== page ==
blooming but they are still small. My Mermaids are more like
brine shrimp so far (I'm told that they grow slowly when small;
one rosarian at the ARS chapter in Gainesville says that his is
over twelve feet high and across).

Then again, the own-root Clair Matin I planted this spring has just
put up several six-foot canes right from the base (it's next to a trellis
near the trailer, and the deer avoid it). Patience with the real giants
might be key.

I think I've been having unrealistic expectations of a recent
introduction being something that looks and repeats like the
best of the English Roses but smothers houses given half a
chance, when I should be giving my Noisettes and other
potential giants more time and a better situation -- and maybe
get more of them. (Raised beds may be a necessity in wetter
bits of my land, too, what with roses not liking wet feet.)

Mark., trying to chill out and be realistic



  #4   Report Post  
Old 11-08-2003, 07:06 AM
Cass
 
Posts: n/a
Default a few pet peeves

In article , Mark. Gooley
wrote:

Heirloom Roses (www.heirloomroses.com) does have a few
roses classed under "Ramblers" that are fairly recent, fairly big,
and in some cases remontant: this is encouraging. I know nothing
of them apart from the catalog descriptions, but Cherries Jubilee
(red, once-bloomer, 14 ft.), Christmas Snow (white, once but long
season, 14 ft., and that damned "lightly fragrant" again), the
German-bred Super Dorothy and Super Excelsa (12 ft., but
remontant), and some of their others might be worth a try.


The best scented rambler (truly a once bloomer) that I know of is Long
John Silver. http://www.rosefog.us/imagesJtoZ/LongJohnSilver.jpg

It's probably foolish of me to expect any recent introductions to
be huge plants, remontant, and strongly scented. No doubt a
reliable repeat bloom means that the plant has less energy to
grow large, for one thing. But if anyone knows of such roses,
do let me know. At least there are the older varieties out there.


Westerland? It actually grows like a huge floribunda on steroids, with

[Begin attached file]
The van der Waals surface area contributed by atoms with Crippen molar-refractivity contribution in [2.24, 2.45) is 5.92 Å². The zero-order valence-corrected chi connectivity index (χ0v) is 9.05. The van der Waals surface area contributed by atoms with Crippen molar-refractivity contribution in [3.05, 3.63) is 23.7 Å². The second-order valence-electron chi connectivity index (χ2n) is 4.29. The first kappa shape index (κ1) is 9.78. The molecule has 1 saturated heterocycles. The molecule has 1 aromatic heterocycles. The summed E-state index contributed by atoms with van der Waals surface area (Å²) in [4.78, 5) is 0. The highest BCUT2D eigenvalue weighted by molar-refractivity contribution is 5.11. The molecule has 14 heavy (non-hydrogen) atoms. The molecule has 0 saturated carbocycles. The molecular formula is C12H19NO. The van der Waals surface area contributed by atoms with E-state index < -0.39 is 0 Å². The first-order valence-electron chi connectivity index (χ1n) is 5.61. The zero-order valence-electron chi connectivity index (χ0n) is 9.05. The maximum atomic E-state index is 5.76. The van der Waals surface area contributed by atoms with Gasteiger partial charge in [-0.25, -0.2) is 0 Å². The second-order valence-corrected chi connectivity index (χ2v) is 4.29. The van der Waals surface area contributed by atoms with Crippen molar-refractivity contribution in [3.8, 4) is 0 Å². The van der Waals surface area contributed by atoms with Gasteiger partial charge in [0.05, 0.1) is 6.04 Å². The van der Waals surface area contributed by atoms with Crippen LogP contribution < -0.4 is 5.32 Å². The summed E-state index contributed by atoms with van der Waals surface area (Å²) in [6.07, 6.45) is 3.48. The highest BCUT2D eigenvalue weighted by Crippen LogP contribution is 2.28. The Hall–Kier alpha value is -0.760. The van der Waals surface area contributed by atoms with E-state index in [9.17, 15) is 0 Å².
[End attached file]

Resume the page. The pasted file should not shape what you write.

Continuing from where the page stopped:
8 foot canes and bloom waving at the tips. It's a bit stiff to use as a
climber, at least I wasn't able to do it because the canes always
snapped when I tried to train them horizontal. But I've seen it grown
as a 12 - 15 ft. pillar.

If you think New Dawn is strongly scented, then it has a lot of
off-spring you'll think are scented: Aloha, Parade, Penny Lane, Dublin
Bay, Coral Dawn, Dixieland Linda, Rhonda.

I'll be interested to know how New Dawn performs for you. It has a
reputation for poor rebloom in coastal California. But if you're really
zone 8, then it should be a winner.

The largest, best scented, best reblooming roses here often hybrid
musks. They get very large, and some have very good scent - Cornelia,
Francesca, Buff Beauty. Also Excellenz von Schubert. I grow them all as
shrubs, and Excellenz von Schubert is the largest - not tall, but
fountain shaped. http://www.rosefog.us/imagesAtoI/ExcellenzShrub.jpg
Buff Beauty produces 6-7 foot canes, rather procumbent in my garden.
Cornelia sends up 7 foot canes, but arching like Excellenz von
Schubert.

Depending on what you think about the Kordesii scent (Rosarium Uetersen
is an example), Dortmund also gets huge. It takes at least 3 years to
grow huge *and* rebloom well, but mine, now in the ground 3 full years,
is finally reblooming quite well. The first year you'll think it's a
dud. It won't throw 12 foot canes until the end of the second year.
It's huge. http://www.rosefog.us/imagesAtoI/Dortmund28May03.jpg
And that's after severe pruning last year when it got in the way of the
dog's tennis ball and she chewed through two basals.

Also, Golden Celebration is reputed to grow to 8 feet in mild climates.
I only have 4 foot canes, but then I planted mine last winter.

Joasine Hanet aka Glendora is huge, remontant and highly scent, damask,
like Rose de Rescht but better scent and foliage. 6 feet tall, 8 feet
wide. It's best with periodic whacking, but it grows a lot each season.
http://www.rosefog.us/imagesJtoZ/JoasineMay03.jpg

Mme. Pierre Oger. Best foliage of the bourbons in my garden, constant
flowers. My poor plant lived in a pot too long, but it's first season
in the ground it has produced three 6' canes. I will say the flowers
blow in a day and look particularly loathsome in the heat.
http://www.rosefog.us/imagesJtoZ/MmePierreOger.jpg

One climber that is not widely known and can be slow to build (tho not
for most people - but very slow here) is Ralph Moore's Renae. The scent
is quite delicious, the pink flowers like perfect little rose buds when
new and then opening flat and semi-double. Almost thornless and
beautiful foliage that is as close to perfect as it gets.